By Cameron Rasmusson
Lake Pend Oreille School District board candidates Cary Kelly, Lonnie Williams and Gary Suppiger triumphed Tuesday in a race that separated into two de facto teams early on.
Running in the school district’s Zone 2, Suppiger beat Richard Miller 368 to 292 votes. Williams beat Victoria Zeischegg 563 to 168 votes in Zone 3. And in Zone 5, Kelly beat Anita Perry 765 to 114 votes.
At forums and in news articles, Suppiger, Kelly and Williams defined themselves as candidates who largely supported the school district’s recent accomplishments and sought to build upon them. They repeatedly called attention to their opponents’ lack of support for the $17 million supplemental levy in March.
Miller, Zeischegg and Perry, in turn, said they recognized the need to support the school district through supplemental levies. They said they did not support the recent levy because of the increase from the $15.8 million supplemental levy passed in 2015. They also ran campaigns calling for more transparency within the school district.
According to the Bonner County Elections Office, the school board election was a relatively low-turnout affair. Out of 21,257 registered voters in the affected voting precincts, only around 15 percent went to the polls or submitted an absentee ballot.
Given the low numbers, it shaped up to be a comparatively early night completing the vote count. And according to Bonner County Clerk Michael Rosedale, it was, with the office wrapping up its work at around 11:30 p.m., hours earlier than past elections. However, a large number of write-in votes, particularly in the Pend Oreille Hospital District election, slowed work significantly. The problem was that despite there being no eligible write-in candidates for the race, hundreds of write-in votes nevertheless poured in.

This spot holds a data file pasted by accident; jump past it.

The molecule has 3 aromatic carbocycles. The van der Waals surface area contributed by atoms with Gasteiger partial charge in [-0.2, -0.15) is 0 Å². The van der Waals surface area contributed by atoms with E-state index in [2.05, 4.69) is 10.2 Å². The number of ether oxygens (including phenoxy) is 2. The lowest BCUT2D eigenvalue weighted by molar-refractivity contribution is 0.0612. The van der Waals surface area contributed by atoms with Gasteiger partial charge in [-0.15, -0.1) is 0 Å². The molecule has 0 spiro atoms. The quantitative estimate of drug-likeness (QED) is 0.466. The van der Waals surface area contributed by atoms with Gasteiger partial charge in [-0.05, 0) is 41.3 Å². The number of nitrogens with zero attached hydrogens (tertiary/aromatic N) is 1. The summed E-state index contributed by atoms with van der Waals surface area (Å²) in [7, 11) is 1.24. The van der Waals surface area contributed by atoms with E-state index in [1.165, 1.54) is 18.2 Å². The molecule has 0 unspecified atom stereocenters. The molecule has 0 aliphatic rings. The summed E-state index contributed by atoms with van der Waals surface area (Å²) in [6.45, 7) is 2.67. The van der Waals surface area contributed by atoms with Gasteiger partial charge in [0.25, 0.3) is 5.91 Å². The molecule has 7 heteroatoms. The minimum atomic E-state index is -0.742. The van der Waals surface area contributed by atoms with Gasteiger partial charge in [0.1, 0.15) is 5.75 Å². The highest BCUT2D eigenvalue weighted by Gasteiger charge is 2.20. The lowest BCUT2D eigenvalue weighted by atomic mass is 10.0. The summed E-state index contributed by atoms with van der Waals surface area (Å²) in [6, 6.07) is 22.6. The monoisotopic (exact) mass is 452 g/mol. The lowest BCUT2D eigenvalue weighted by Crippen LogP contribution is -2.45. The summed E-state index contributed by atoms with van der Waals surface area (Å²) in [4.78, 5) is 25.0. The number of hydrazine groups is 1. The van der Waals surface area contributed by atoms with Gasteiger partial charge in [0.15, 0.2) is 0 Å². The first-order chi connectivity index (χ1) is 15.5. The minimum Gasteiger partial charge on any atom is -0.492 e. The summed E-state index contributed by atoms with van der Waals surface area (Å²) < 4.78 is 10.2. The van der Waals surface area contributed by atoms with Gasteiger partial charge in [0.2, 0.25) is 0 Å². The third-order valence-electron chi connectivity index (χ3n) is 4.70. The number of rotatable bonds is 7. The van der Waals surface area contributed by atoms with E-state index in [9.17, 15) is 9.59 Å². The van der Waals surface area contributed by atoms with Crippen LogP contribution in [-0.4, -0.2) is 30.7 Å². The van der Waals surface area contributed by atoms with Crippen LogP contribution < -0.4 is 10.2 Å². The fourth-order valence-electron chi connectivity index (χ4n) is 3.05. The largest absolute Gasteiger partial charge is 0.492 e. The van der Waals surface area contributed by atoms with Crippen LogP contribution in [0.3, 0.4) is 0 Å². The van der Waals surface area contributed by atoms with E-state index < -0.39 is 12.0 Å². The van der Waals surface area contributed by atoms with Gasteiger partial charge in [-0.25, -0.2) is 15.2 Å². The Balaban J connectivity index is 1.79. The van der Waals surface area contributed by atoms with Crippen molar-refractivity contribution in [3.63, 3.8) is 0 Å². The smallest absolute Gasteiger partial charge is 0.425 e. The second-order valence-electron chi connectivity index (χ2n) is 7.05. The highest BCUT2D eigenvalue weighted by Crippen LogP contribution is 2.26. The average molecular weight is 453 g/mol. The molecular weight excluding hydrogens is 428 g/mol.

“It went longer than expected, but it was by far the earliest night we’ve had,” Rosedale said.
The night also marked some new procedures for the Elections Office, including the ability to post absentee ballot results almost immediately after the polls close. According to Rosedale, it’s useful information that oftentimes predicts the election outcome.
“We plan to do that from here on out and have absentees ready right on the clock,” he said.